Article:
alcohol and drug-testing services, “all at no cost to county taxpayers.”
Sentinel makes its money by getting the offenders on probation to pay for the
company’s services. Charges can range from $35 to $100 a month.
The company boasts of having contracts with more than 200 government agencies,
and it takes pride in the “development of offender funded programs where any of
our services can be provided at no cost to the agency.”
Sentinel is a part of the expanding universe of poverty capitalism. In this
unique sector of the economy, costs of essential government services are shifted
to the poor.
In terms of food, housing and other essentials, the cost of being poor has
always been exorbitant. Landlords, grocery stores and other commercial
enterprises have all found ways to profit from those at the bottom of the
The recent drive toward privatization of government functions has turned
traditional public services into profit-making enterprises as well.
In addition to probation, municipal court systems are also turning collections
over to a national network of companies like Sentinel that profit from service
charges imposed on the men and women who are under court order to pay fees and
fines, including traffic tickets (with the fees being sums tacked on by the
court to fund administrative services).
When they cannot pay these assessed fees and fines – plus collection charges
imposed by the private companies — offenders can be sent to jail. There are many
documented cases in which courts have imprisoned those who failed to keep up
with their combined fines, fees and service charges.
“These companies are bill collectors, but they are given the authority to say to
someone that if he doesn’t pay, he is going to jail,” John B. Long, a lawyer in
Augusta, Ga. active in defending the poor, told Ethan Bronner of The Times.
A February 2014 report by Human Rights Watch on private offender services found
that “more than 1,000 courts in several US states delegate tremendous coercive
power to companies that are often subject to little meaningful oversight or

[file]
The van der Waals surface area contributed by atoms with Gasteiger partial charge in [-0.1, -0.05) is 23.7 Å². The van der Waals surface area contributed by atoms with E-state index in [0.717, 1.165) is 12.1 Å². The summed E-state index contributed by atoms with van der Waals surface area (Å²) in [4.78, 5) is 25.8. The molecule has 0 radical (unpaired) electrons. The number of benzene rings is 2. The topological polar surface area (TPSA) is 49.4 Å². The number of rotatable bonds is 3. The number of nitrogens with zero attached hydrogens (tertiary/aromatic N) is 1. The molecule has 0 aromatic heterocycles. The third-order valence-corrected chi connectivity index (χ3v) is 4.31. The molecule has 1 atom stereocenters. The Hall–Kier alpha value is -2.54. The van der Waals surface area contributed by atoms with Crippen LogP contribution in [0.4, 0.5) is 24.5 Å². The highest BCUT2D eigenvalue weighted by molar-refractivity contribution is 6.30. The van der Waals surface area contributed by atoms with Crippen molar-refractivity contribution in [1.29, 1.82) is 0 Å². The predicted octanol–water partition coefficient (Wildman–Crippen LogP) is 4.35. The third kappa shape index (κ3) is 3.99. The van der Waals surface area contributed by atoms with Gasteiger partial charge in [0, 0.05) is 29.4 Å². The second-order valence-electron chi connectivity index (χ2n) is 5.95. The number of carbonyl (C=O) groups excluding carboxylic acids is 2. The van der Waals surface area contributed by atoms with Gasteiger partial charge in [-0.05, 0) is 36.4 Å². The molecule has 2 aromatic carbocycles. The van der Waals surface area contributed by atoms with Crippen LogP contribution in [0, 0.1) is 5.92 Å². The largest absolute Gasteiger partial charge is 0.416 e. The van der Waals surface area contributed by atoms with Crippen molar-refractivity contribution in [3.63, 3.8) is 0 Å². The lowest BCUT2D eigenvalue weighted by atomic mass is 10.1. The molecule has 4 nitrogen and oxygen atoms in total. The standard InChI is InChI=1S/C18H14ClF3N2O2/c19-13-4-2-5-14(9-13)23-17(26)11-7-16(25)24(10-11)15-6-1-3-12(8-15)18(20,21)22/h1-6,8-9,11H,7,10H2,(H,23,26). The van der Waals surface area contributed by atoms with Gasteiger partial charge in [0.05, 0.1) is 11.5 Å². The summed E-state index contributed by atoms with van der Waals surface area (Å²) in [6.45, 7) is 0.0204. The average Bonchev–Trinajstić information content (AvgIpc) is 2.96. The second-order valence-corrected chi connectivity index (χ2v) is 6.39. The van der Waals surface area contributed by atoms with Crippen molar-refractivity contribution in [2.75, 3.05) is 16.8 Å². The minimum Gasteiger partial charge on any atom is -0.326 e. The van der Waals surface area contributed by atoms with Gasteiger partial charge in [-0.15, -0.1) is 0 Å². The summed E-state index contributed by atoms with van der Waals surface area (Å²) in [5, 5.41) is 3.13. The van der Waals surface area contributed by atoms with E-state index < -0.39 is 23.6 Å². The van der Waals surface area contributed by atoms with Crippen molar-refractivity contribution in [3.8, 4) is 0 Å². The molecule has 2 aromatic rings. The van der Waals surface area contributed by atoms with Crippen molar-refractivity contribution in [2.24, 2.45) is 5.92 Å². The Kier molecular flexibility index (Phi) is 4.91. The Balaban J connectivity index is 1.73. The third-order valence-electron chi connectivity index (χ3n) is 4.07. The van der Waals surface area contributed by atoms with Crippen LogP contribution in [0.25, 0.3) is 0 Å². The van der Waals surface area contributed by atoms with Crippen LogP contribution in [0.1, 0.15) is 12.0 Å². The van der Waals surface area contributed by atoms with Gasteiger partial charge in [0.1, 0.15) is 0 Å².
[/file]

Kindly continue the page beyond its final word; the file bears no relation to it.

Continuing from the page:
regulation. In many cases, the only reason people are put on probation is
because they need time to pay off fines and court costs linked to minor crimes.
In some of these cases, probation companies act more like abusive debt
collectors than probation officers, charging the debtors for their services.”
Human Rights Watch also found that in Georgia in 2012, in “a state of less than
10 million people, 648 courts assigned more than 250,000 cases to private
probation companies.” The report notes that “there is virtually no transparency
about the revenues of private probation companies” since “practically all of the
industry’s firms are privately held and not subject to the disclosure
requirements that bind publicly traded companies. No state requires probation
companies to report their revenues, or by logical extension the amount of money
they collect for themselves from probationers.”
Human Rights Watch goes on to provide an account given by a private probation
officer in Georgia: “I always try and negotiate with the families. Once they
know you are serious they come up with some money. That’s how you have to be.
They have to see that this person is not getting out unless they pay something.
I’m just looking for some good faith money, really. I got one guy I let out of
jail today and I got three or four more sitting there right now.”
Collection companies and the services they offer appeal to politicians and
public officials for a number of reasons: they cut government costs, reducing
the need to raise taxes; they shift the burden onto offenders, who have little